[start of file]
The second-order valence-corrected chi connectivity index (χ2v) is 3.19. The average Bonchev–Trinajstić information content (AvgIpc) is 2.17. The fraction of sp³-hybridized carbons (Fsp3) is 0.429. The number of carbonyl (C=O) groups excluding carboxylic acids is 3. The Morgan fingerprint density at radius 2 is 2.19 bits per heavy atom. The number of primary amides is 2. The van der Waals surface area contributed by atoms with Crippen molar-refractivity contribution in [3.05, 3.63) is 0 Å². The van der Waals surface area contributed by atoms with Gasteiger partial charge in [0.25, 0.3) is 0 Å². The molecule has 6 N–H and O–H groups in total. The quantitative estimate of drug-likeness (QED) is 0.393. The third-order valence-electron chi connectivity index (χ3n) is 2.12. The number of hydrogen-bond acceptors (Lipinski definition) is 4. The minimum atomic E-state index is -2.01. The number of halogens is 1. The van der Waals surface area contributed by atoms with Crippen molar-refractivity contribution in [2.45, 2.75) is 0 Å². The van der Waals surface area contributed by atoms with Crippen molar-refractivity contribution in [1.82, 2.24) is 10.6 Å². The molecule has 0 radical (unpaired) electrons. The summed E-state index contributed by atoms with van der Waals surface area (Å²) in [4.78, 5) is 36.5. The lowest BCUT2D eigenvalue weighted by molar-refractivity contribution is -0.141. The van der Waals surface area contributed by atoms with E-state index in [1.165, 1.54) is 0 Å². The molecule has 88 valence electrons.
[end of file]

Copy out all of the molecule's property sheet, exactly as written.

The second-order valence-corrected chi connectivity index (χ2v) is 3.19. The average Bonchev–Trinajstić information content (AvgIpc) is 2.17. The fraction of sp³-hybridized carbons (Fsp3) is 0.429. The number of carbonyl (C=O) groups excluding carboxylic acids is 3. The Morgan fingerprint density at radius 2 is 2.19 bits per heavy atom. The number of primary amides is 2. The van der Waals surface area contributed by atoms with Crippen molar-refractivity contribution in [3.05, 3.63) is 0 Å². The van der Waals surface area contributed by atoms with Gasteiger partial charge in [0.25, 0.3) is 0 Å². The molecule has 6 N–H and O–H groups in total. The quantitative estimate of drug-likeness (QED) is 0.393. The third-order valence-electron chi connectivity index (χ3n) is 2.12. The number of hydrogen-bond acceptors (Lipinski definition) is 4. The minimum atomic E-state index is -2.01. The number of halogens is 1. The van der Waals surface area contributed by atoms with Crippen molar-refractivity contribution in [2.45, 2.75) is 0 Å². The van der Waals surface area contributed by atoms with Crippen molar-refractivity contribution in [1.82, 2.24) is 10.6 Å². The molecule has 0 radical (unpaired) electrons. The summed E-state index contributed by atoms with van der Waals surface area (Å²) in [4.78, 5) is 36.5. The lowest BCUT2D eigenvalue weighted by molar-refractivity contribution is -0.141. The van der Waals surface area contributed by atoms with E-state index in [1.165, 1.54) is 0 Å². The molecule has 88 valence electrons.